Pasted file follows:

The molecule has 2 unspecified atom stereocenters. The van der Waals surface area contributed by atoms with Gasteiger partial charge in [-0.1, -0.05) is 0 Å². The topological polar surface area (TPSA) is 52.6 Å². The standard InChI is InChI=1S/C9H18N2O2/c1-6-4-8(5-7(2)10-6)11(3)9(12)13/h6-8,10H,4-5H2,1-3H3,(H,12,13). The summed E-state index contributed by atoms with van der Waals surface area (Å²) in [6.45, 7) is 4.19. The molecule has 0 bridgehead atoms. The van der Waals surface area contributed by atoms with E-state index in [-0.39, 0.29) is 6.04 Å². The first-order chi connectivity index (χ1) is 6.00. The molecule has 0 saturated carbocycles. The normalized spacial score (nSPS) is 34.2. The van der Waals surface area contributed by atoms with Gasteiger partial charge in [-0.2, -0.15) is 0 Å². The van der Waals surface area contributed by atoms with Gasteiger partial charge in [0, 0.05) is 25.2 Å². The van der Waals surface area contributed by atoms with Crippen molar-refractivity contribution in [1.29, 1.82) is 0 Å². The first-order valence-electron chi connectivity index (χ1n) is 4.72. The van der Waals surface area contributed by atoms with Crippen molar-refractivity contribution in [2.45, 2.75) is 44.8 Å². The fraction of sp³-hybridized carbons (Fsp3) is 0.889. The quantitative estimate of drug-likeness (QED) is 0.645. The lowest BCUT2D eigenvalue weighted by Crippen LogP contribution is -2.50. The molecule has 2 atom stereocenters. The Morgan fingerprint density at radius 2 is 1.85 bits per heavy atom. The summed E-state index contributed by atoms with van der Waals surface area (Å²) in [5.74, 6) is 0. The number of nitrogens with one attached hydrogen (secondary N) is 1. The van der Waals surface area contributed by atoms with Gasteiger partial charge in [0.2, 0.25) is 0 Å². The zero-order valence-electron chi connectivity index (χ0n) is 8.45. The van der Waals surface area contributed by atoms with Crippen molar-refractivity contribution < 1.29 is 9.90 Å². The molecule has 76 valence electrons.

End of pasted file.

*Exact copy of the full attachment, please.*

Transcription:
The molecule has 2 unspecified atom stereocenters. The van der Waals surface area contributed by atoms with Gasteiger partial charge in [-0.1, -0.05) is 0 Å². The topological polar surface area (TPSA) is 52.6 Å². The standard InChI is InChI=1S/C9H18N2O2/c1-6-4-8(5-7(2)10-6)11(3)9(12)13/h6-8,10H,4-5H2,1-3H3,(H,12,13). The summed E-state index contributed by atoms with van der Waals surface area (Å²) in [6.45, 7) is 4.19. The molecule has 0 bridgehead atoms. The van der Waals surface area contributed by atoms with E-state index in [-0.39, 0.29) is 6.04 Å². The first-order chi connectivity index (χ1) is 6.00. The molecule has 0 saturated carbocycles. The normalized spacial score (nSPS) is 34.2. The van der Waals surface area contributed by atoms with Gasteiger partial charge in [-0.2, -0.15) is 0 Å². The van der Waals surface area contributed by atoms with Gasteiger partial charge in [0, 0.05) is 25.2 Å². The van der Waals surface area contributed by atoms with Crippen molar-refractivity contribution in [1.29, 1.82) is 0 Å². The first-order valence-electron chi connectivity index (χ1n) is 4.72. The van der Waals surface area contributed by atoms with Crippen molar-refractivity contribution in [2.45, 2.75) is 44.8 Å². The fraction of sp³-hybridized carbons (Fsp3) is 0.889. The quantitative estimate of drug-likeness (QED) is 0.645. The lowest BCUT2D eigenvalue weighted by Crippen LogP contribution is -2.50. The molecule has 2 atom stereocenters. The Morgan fingerprint density at radius 2 is 1.85 bits per heavy atom. The summed E-state index contributed by atoms with van der Waals surface area (Å²) in [5.74, 6) is 0. The number of nitrogens with one attached hydrogen (secondary N) is 1. The van der Waals surface area contributed by atoms with Gasteiger partial charge in [0.2, 0.25) is 0 Å². The zero-order valence-electron chi connectivity index (χ0n) is 8.45. The van der Waals surface area contributed by atoms with Crippen molar-refractivity contribution < 1.29 is 9.90 Å². The molecule has 76 valence electrons.